By Kenneth M. Setton, Harry W. Hazard

The six volumes of A heritage of the Crusades will stand because the definitive heritage of the Crusades, spanning 5 centuries, encompassing Jewish, Moslem, and Christian views, and containing a wealth of data and research of the heritage, politics, economics, and tradition of the medieval global.

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Thus the pursuers became the pursued and the slaughter was reversed even more fiercely, while the survivors were carried into captivity. The position of the Hungarians and Wallachians had become desperate even before the Turks descended on the plain. The stampede of the riderless horses discarded before the field of stakes was taken in the rear as a sign of discomfiture, and the Wallachians started to withdraw. Confusion followed in the Hungarian lines as a consequence, though Sigismund and his loyal feudatories continued to fight as hard and as long as was humanly possible.

The count himself sailed from the lagoons of Venice on June 11, 1366, andall the galleys reunited at Coron on July 19. After settling a local dispute 20. See below, pp. 371-375. 01. I THE CRUSADE IN THE FOURTEENTH CENTURY 19 between Angelo, the Latin archbishop o f Patras, and Marie of Bourbon, the titular empress of Constantinople, Amadeo's ships proceeded toward their first objective, Gallipoli, across the Aegean by way of Negroponte. Gallipoli had been t he earliest European prey to Ottoman aggression when in 1354 it was wrested by sultan Orkhan from emperor John VI Cantacuzenus; thenceforth that peninsula had become the chief landing place for the Asian troops on European soil and a magnificent base for military operations in the Balkans.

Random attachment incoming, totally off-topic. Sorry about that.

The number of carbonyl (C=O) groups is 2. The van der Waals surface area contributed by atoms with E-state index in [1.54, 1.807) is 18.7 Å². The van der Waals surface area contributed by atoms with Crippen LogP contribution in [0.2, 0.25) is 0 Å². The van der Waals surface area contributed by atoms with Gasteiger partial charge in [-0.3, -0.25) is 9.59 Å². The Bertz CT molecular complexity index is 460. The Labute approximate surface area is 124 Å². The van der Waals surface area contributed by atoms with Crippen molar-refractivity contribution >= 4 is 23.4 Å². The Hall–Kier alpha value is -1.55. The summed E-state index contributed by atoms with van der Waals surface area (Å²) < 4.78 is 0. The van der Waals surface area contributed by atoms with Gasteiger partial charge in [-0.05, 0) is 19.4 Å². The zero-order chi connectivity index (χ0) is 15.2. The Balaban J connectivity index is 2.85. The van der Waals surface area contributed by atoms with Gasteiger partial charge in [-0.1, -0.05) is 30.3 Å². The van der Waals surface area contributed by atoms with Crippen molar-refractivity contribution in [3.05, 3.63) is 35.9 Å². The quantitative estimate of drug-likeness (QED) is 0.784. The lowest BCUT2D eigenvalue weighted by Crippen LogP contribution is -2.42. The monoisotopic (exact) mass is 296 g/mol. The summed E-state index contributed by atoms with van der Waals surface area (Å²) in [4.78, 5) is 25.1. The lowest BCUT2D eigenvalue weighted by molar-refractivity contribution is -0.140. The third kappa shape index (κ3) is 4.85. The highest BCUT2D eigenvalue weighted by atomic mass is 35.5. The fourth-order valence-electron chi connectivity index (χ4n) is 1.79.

If this blockade were rigorously sustained over a period of three years, the Mamluk sultans would be completely crippled, and their resources of men and material dried up. It is only then that the Christians might conduct their crusade with assured success for the recapture and retention of the Holy Land. In reality, the examples mentioned represent only a fraction of 14. Ed. J. Bongars in Cesro dei per Francos .. (2 vols. in 1, Hanover, 1611); partial trans. by A. Stewart for Palestine Pilgrims' Text Society (London, I 896 ).

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